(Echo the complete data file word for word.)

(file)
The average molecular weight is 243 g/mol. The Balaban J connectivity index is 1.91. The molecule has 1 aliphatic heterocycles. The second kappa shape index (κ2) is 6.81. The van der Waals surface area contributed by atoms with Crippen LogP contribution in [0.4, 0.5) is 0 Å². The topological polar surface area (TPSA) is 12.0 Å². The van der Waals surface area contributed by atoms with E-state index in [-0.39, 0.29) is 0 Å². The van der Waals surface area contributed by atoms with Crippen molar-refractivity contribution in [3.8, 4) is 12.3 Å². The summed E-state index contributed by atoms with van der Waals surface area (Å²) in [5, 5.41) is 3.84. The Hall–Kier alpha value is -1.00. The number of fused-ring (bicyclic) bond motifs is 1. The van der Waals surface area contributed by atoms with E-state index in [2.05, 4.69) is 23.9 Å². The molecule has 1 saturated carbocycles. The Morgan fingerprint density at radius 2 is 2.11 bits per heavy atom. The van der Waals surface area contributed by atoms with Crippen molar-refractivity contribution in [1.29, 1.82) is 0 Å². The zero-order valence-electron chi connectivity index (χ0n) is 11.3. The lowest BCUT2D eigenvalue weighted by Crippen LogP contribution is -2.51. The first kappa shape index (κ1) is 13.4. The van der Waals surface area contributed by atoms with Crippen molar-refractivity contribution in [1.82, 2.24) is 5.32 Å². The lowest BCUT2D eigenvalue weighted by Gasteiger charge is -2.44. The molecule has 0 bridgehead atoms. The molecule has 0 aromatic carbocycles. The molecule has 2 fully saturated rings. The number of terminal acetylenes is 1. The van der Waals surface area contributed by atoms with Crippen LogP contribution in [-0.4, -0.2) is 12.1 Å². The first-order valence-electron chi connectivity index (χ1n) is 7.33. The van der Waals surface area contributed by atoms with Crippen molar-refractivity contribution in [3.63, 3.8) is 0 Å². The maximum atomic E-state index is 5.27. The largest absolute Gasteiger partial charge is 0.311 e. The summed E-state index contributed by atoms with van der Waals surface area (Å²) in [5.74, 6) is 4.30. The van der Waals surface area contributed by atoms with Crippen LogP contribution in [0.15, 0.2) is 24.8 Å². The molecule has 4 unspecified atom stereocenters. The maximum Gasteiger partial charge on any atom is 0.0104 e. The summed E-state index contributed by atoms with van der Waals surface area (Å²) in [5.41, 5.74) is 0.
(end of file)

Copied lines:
The average molecular weight is 243 g/mol. The Balaban J connectivity index is 1.91. The molecule has 1 aliphatic heterocycles. The second kappa shape index (κ2) is 6.81. The van der Waals surface area contributed by atoms with Crippen LogP contribution in [0.4, 0.5) is 0 Å². The topological polar surface area (TPSA) is 12.0 Å². The van der Waals surface area contributed by atoms with E-state index in [-0.39, 0.29) is 0 Å². The van der Waals surface area contributed by atoms with Crippen molar-refractivity contribution in [3.8, 4) is 12.3 Å². The summed E-state index contributed by atoms with van der Waals surface area (Å²) in [5, 5.41) is 3.84. The Hall–Kier alpha value is -1.00. The number of fused-ring (bicyclic) bond motifs is 1. The van der Waals surface area contributed by atoms with E-state index in [2.05, 4.69) is 23.9 Å². The molecule has 1 saturated carbocycles. The Morgan fingerprint density at radius 2 is 2.11 bits per heavy atom. The van der Waals surface area contributed by atoms with Crippen molar-refractivity contribution in [1.29, 1.82) is 0 Å². The zero-order valence-electron chi connectivity index (χ0n) is 11.3. The lowest BCUT2D eigenvalue weighted by Crippen LogP contribution is -2.51. The first kappa shape index (κ1) is 13.4. The van der Waals surface area contributed by atoms with Crippen molar-refractivity contribution in [1.82, 2.24) is 5.32 Å². The lowest BCUT2D eigenvalue weighted by Gasteiger charge is -2.44. The molecule has 0 bridgehead atoms. The molecule has 0 aromatic carbocycles. The molecule has 2 fully saturated rings. The number of terminal acetylenes is 1. The van der Waals surface area contributed by atoms with Crippen LogP contribution in [-0.4, -0.2) is 12.1 Å². The first-order valence-electron chi connectivity index (χ1n) is 7.33. The van der Waals surface area contributed by atoms with Crippen molar-refractivity contribution in [3.63, 3.8) is 0 Å². The maximum atomic E-state index is 5.27. The largest absolute Gasteiger partial charge is 0.311 e. The summed E-state index contributed by atoms with van der Waals surface area (Å²) in [5.74, 6) is 4.30. The van der Waals surface area contributed by atoms with Crippen LogP contribution in [0.15, 0.2) is 24.8 Å². The molecule has 4 unspecified atom stereocenters. The maximum Gasteiger partial charge on any atom is 0.0104 e. The summed E-state index contributed by atoms with van der Waals surface area (Å²) in [5.41, 5.74) is 0.